Doggy Bandana

Pet parents should be mindful of certain environmental hazards that could have a devastating effect on pet health. Wag’N Enterprises also encourages creating a pet safety plan this April.

According to Pet Tech®, pet first aid is the immediate care given to a pet that has been injured or suddenly becomes  ill. This includes home care and when necessary veterinary help. Knowing the skills and techniques of pet first aid can mean the difference between life and death; temporary and permanent disability; and expensive veterinarian bills and reasonable home care.

“We want to encourage pet parents to plan ahead for possible pet emergencies by taking small steps that could result in quicker response times during a potential dangerous situation. For example, making sure pet parents understand how to care for an injured pet until it is transported to the local emergency veterinarian can save the pet’s life” said Ines de Pablo, who is a Pet Tech® Certified Master Pet First Aid Instructor and founder of Wag’N Enterprises.

“Because there are only little variances between human and animal mechanisms of injury, pet parents can provide basic first aid for injuries and ailments like bleeding and fractures or heat stroke, seizures, choking management and respiratory distress. Just like us, most incidents can be addressed using a first aid skill,” according to de Pablo. She says initial response and care is vital. “You are your pet’s paramedic during a health related emergency until your pet is transported to the veterinarian. Panic and doubt are not going to help your pet and can both place you in danger and further the pet’s injury,” notes de Pablo.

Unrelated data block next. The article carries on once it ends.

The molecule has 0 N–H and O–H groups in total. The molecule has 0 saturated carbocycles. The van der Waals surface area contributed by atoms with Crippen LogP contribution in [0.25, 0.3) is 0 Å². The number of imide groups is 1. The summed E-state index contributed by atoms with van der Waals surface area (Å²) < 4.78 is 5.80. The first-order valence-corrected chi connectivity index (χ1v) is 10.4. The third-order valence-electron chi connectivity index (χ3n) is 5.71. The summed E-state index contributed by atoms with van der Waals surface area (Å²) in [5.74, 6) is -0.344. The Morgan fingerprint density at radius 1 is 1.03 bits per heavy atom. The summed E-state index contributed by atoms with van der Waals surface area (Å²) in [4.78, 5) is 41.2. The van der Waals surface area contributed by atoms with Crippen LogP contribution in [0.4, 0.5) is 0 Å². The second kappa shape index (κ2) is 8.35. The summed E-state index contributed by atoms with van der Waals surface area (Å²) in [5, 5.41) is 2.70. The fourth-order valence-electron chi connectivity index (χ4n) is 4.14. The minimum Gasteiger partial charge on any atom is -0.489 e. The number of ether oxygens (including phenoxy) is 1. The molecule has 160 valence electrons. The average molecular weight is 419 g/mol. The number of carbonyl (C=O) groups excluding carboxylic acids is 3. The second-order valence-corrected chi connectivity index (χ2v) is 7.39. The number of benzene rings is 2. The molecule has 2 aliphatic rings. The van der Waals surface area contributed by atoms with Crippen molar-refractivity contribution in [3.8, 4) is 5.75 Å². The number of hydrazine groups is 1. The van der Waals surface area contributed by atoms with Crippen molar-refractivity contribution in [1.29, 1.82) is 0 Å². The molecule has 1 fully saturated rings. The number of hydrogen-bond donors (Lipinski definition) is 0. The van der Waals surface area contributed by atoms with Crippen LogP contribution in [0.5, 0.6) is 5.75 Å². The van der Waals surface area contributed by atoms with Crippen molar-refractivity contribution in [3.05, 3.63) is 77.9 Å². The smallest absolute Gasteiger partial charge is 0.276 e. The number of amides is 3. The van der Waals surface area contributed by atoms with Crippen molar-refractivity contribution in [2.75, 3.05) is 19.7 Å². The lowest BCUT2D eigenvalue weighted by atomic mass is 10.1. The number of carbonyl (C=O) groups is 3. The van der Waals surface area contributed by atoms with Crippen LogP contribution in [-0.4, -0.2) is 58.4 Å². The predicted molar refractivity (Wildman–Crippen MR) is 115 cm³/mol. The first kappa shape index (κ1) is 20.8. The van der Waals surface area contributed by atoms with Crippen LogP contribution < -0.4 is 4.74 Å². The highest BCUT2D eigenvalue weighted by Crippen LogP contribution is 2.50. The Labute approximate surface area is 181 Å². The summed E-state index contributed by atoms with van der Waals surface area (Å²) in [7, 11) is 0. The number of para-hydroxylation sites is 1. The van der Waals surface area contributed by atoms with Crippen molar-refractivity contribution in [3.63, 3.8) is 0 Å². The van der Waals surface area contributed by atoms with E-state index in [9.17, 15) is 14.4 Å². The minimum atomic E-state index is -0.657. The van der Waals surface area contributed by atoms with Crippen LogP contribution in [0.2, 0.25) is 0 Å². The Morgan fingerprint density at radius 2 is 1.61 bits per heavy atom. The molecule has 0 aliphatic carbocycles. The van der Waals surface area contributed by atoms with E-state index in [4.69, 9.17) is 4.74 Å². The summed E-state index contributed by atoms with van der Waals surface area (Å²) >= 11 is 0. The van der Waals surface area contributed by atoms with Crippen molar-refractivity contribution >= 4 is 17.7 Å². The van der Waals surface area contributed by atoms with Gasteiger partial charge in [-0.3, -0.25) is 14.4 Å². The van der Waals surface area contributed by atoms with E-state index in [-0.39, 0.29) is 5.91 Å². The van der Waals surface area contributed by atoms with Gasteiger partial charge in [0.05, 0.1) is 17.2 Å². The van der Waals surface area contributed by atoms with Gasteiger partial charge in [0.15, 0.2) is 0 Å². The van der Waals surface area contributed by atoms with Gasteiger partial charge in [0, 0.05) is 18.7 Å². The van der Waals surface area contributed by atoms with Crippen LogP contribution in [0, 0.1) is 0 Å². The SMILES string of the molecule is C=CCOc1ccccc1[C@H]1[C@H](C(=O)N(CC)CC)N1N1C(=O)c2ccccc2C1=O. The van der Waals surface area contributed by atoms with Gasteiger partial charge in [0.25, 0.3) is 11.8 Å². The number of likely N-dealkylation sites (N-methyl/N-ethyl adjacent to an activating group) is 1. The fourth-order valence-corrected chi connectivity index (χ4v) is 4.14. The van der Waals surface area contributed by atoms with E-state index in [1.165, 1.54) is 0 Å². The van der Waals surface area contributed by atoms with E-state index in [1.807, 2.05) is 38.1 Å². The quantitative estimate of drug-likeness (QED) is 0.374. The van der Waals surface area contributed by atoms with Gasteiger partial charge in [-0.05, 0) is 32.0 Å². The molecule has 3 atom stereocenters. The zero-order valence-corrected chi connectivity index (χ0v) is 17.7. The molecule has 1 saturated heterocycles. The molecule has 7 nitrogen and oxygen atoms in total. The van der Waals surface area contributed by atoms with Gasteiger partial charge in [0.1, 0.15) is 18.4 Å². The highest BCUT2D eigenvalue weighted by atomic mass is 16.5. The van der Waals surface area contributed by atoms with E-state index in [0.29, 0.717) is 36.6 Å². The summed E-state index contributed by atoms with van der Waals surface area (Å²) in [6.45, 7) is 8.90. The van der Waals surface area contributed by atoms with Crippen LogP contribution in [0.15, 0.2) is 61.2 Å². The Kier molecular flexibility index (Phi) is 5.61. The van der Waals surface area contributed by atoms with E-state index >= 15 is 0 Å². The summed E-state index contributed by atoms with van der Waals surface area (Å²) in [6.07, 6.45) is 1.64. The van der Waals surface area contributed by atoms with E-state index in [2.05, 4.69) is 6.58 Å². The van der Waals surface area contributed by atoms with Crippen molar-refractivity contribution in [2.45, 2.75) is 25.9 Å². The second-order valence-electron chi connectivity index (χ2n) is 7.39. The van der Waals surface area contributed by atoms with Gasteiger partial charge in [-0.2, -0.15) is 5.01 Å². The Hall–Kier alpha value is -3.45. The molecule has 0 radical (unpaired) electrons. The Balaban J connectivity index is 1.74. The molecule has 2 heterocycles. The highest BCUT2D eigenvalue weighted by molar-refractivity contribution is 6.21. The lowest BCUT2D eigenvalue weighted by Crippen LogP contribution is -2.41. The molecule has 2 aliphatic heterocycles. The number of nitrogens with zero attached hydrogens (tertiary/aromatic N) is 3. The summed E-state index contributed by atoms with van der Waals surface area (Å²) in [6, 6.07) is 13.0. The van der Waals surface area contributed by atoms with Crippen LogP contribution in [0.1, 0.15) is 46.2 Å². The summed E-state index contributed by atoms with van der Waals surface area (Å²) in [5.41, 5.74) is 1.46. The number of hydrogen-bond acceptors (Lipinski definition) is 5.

Pet Passport

Wag’N Enterprises recommends keeping important pet lifesaving phone numbers both in their cell phone registry and displayed on paper copy in a prominent area of the residence and vehicle. Important numbers include their primary veterinarian as well as their emergency veterinarian’s phone number, the ASPCA Poison Control Center Number (888) 426.4435 and the National Poison Control Number (800)222.1222.